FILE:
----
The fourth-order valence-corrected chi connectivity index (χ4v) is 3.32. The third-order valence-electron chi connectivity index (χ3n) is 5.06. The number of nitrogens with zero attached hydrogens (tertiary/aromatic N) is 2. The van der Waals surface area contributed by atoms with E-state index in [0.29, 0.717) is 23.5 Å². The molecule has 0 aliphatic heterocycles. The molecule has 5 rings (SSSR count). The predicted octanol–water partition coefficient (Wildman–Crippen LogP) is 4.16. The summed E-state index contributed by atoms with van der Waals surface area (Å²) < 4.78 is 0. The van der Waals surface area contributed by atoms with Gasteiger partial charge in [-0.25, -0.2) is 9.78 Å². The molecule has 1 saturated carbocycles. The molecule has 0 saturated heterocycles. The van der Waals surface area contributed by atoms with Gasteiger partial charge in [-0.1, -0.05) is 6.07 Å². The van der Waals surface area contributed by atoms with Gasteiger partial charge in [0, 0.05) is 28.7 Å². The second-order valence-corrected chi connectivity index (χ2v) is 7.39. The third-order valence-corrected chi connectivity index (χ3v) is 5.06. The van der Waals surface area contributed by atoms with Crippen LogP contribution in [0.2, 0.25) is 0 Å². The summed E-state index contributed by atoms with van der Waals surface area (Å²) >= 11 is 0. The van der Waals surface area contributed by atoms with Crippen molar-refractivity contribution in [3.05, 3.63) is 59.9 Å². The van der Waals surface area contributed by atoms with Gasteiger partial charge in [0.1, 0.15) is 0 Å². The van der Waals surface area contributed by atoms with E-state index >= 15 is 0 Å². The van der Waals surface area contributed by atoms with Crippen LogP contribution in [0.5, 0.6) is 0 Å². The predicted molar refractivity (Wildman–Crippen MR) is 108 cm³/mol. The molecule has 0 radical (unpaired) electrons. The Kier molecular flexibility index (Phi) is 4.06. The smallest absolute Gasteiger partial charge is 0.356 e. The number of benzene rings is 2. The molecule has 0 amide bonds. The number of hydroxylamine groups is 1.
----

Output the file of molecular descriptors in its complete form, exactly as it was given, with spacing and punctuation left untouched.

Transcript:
The fourth-order valence-corrected chi connectivity index (χ4v) is 3.32. The third-order valence-electron chi connectivity index (χ3n) is 5.06. The number of nitrogens with zero attached hydrogens (tertiary/aromatic N) is 2. The van der Waals surface area contributed by atoms with E-state index in [0.29, 0.717) is 23.5 Å². The molecule has 0 aliphatic heterocycles. The molecule has 5 rings (SSSR count). The predicted octanol–water partition coefficient (Wildman–Crippen LogP) is 4.16. The summed E-state index contributed by atoms with van der Waals surface area (Å²) < 4.78 is 0. The van der Waals surface area contributed by atoms with Gasteiger partial charge in [-0.25, -0.2) is 9.78 Å². The molecule has 1 saturated carbocycles. The molecule has 0 saturated heterocycles. The van der Waals surface area contributed by atoms with Gasteiger partial charge in [-0.1, -0.05) is 6.07 Å². The van der Waals surface area contributed by atoms with Gasteiger partial charge in [0, 0.05) is 28.7 Å². The second-order valence-corrected chi connectivity index (χ2v) is 7.39. The third-order valence-corrected chi connectivity index (χ3v) is 5.06. The van der Waals surface area contributed by atoms with Crippen LogP contribution in [0.2, 0.25) is 0 Å². The summed E-state index contributed by atoms with van der Waals surface area (Å²) >= 11 is 0. The van der Waals surface area contributed by atoms with Crippen molar-refractivity contribution in [3.05, 3.63) is 59.9 Å². The van der Waals surface area contributed by atoms with Gasteiger partial charge in [0.1, 0.15) is 0 Å². The van der Waals surface area contributed by atoms with E-state index >= 15 is 0 Å². The van der Waals surface area contributed by atoms with Crippen LogP contribution in [0.5, 0.6) is 0 Å². The predicted molar refractivity (Wildman–Crippen MR) is 108 cm³/mol. The molecule has 0 radical (unpaired) electrons. The Kier molecular flexibility index (Phi) is 4.06. The smallest absolute Gasteiger partial charge is 0.356 e. The number of benzene rings is 2. The molecule has 0 amide bonds. The number of hydroxylamine groups is 1.